Originally Posted by goonstopher
I know this has been discussed but there seems to be little adoption or clear "how-to" for both horn damping (mass loading the rear) or foam inserts.
I just made a set of seos speakers and my ears must be sensitive (I find all metal domes and all klipsch speakers unlistenable) because the "honk" is just too much for me to handle.
It sounds like the waveguide difracting or somehow "vibrating" - It's hard to put into words but its like reverb of harshness that you don't want reverb-ed.
Long post short:
Are there any (simple) resources on how to dampen/mass load waveguides and what foam to try in them?
Is there some reason these practices are not more widely discussed/used?
While I respect your ambition and open mindedness, I think you may be searching for a solution that doesn't exist or at least will not be sufficient for you. I of course also hope to be wrong, for your sake.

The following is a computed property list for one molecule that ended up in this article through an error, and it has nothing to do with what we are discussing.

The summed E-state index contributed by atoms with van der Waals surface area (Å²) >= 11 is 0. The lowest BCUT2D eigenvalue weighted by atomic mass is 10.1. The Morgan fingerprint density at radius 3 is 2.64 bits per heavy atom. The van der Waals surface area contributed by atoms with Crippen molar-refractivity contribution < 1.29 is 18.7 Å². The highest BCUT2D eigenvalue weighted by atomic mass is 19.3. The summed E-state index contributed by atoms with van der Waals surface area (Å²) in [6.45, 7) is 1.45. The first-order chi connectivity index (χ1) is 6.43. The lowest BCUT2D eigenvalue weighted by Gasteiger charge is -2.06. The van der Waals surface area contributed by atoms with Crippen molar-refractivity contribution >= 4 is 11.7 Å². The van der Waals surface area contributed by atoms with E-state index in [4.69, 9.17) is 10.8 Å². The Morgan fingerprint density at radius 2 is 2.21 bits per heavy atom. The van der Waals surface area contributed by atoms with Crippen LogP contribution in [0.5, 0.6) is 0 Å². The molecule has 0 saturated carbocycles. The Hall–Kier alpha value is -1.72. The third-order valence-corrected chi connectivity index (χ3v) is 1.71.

I've auditioned (and owned) dozens of horn loaded speakers and have since arrived at the conclusion that their sound isn't for me...and apparently not for the vast, vast, majority of loudspeaker manufacturers and consumers for one reason or another. I (perhaps naively so) think the loudspeaker manufacturers are in the business of producing loudspeakers that sound good as to produce sales and a profit, so it behooves them to do so...never mind the fact that many of them have spent decades and millions of dollars R&D'ing to improve upon previous iterations.
That doesn't mean they all sound bad
, some of them have actually sounded quite good
, it's just that there appears to me to be many more comparably-priced options that sound better
. Of course I'm always open to any new design/adaptation.
Because of their remarkable efficiency and (potentially insane) output, it's not surprising to me that they are wildly popular with the DIY set, I just feel there are superior options out there for most.
Sounds like you may be one of them. No big deal, we have plenty of options.
Good luck with any mods, please report back.